Domber says that high-interest rates are demotivating current homeowners, who might have purchased their homes at record-low interest rates during the pandemic, to sell. “They’re locked in at a rate that, in most cases, is under four percent and some are under three percent, so it’s hard to create motivation to sell, especially when there is so little inventory,” says Domber. “If they do sell, their rate is going to triple in some cases if they buy another home.”

Domber states that at the end of September, there were only 450 listings available on the Mid-Hudson Multiple Listing Services.

“That’s down 30 percent from the year before,” he explained. “I’ve been in this business for 45 years and I’ve never seen inventory levels as low as they are right now. So we have a lack of inventory, high-interest rates, and because there is such a lack of inventory, supply and demand is keeping the prices up.”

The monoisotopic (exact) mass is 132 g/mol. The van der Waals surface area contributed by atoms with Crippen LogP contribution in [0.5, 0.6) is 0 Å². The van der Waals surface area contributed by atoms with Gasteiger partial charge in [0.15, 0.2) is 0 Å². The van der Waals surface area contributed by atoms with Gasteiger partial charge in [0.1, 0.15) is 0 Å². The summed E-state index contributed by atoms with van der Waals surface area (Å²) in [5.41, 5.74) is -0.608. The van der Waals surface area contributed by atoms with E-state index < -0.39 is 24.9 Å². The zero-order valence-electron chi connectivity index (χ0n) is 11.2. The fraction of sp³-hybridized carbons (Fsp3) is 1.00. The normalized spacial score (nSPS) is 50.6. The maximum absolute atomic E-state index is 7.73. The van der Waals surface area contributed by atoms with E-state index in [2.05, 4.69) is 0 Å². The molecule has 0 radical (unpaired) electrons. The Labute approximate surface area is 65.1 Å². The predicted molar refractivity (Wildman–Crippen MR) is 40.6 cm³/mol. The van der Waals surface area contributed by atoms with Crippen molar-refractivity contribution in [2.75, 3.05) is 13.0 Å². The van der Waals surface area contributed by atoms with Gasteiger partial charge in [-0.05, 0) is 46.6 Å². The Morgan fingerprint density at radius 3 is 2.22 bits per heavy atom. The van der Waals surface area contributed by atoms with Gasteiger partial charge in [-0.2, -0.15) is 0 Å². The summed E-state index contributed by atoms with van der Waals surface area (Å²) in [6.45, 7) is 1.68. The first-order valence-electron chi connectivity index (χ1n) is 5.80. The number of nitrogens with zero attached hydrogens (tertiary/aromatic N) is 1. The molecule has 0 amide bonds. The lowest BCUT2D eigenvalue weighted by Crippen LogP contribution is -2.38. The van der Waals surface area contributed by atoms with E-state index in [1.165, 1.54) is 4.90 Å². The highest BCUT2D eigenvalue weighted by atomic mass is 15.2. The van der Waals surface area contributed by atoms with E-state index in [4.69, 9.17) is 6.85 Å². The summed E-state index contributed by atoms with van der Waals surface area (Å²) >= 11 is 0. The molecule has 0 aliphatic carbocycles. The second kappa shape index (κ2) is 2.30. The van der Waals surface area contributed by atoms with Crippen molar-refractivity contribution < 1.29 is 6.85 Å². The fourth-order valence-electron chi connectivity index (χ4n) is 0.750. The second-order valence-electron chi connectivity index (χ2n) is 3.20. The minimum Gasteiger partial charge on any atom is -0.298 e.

Ulster County

In one area, Domber says there is less of a downturn. “Ulster County has a few more months of inventory than Dutchess does and I constantly see more sales in the high end still occurring,” he said. “There is a nice group of well-educated upscale people coming up from the city and Brooklyn that came to Ulster as a second home area because it was relatively affordable. Some of the estate properties are just magnificent, with ponds on sizeable acreage, and it’s a great lifestyle with very pretty towns like Woodstock, New Paltz, and Stone Ridge.”